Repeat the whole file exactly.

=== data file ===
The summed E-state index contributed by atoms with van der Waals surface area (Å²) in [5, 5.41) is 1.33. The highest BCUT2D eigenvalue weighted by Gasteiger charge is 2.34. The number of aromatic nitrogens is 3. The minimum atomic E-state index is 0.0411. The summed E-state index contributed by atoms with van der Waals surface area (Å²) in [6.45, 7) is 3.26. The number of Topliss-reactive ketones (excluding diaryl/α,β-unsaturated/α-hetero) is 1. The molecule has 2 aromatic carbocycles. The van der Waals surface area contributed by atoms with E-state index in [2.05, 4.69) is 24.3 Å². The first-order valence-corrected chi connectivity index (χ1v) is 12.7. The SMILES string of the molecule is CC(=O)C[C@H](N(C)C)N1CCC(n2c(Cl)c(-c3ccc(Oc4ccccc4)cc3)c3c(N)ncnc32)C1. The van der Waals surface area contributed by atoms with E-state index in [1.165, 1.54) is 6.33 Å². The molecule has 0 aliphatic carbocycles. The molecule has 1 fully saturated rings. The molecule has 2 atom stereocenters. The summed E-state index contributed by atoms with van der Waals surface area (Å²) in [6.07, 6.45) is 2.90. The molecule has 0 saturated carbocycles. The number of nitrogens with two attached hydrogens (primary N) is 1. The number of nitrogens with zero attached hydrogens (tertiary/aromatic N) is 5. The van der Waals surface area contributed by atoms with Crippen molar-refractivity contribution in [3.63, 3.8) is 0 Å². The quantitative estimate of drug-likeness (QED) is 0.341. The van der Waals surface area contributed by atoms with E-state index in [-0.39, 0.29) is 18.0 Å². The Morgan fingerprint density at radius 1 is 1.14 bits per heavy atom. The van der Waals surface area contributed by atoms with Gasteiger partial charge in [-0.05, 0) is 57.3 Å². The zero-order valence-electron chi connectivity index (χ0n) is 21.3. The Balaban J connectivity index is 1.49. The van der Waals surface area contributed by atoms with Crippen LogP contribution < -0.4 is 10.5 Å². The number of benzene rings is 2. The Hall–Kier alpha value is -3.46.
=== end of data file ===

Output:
The summed E-state index contributed by atoms with van der Waals surface area (Å²) in [5, 5.41) is 1.33. The highest BCUT2D eigenvalue weighted by Gasteiger charge is 2.34. The number of aromatic nitrogens is 3. The minimum atomic E-state index is 0.0411. The summed E-state index contributed by atoms with van der Waals surface area (Å²) in [6.45, 7) is 3.26. The number of Topliss-reactive ketones (excluding diaryl/α,β-unsaturated/α-hetero) is 1. The molecule has 2 aromatic carbocycles. The van der Waals surface area contributed by atoms with E-state index in [2.05, 4.69) is 24.3 Å². The first-order valence-corrected chi connectivity index (χ1v) is 12.7. The SMILES string of the molecule is CC(=O)C[C@H](N(C)C)N1CCC(n2c(Cl)c(-c3ccc(Oc4ccccc4)cc3)c3c(N)ncnc32)C1. The van der Waals surface area contributed by atoms with E-state index in [1.165, 1.54) is 6.33 Å². The molecule has 0 aliphatic carbocycles. The molecule has 1 fully saturated rings. The molecule has 2 atom stereocenters. The summed E-state index contributed by atoms with van der Waals surface area (Å²) in [6.07, 6.45) is 2.90. The molecule has 0 saturated carbocycles. The number of nitrogens with two attached hydrogens (primary N) is 1. The number of nitrogens with zero attached hydrogens (tertiary/aromatic N) is 5. The van der Waals surface area contributed by atoms with Crippen molar-refractivity contribution in [3.63, 3.8) is 0 Å². The quantitative estimate of drug-likeness (QED) is 0.341. The van der Waals surface area contributed by atoms with E-state index in [-0.39, 0.29) is 18.0 Å². The Morgan fingerprint density at radius 1 is 1.14 bits per heavy atom. The van der Waals surface area contributed by atoms with Gasteiger partial charge in [-0.05, 0) is 57.3 Å². The zero-order valence-electron chi connectivity index (χ0n) is 21.3. The Balaban J connectivity index is 1.49. The van der Waals surface area contributed by atoms with Crippen LogP contribution < -0.4 is 10.5 Å². The number of benzene rings is 2. The Hall–Kier alpha value is -3.46.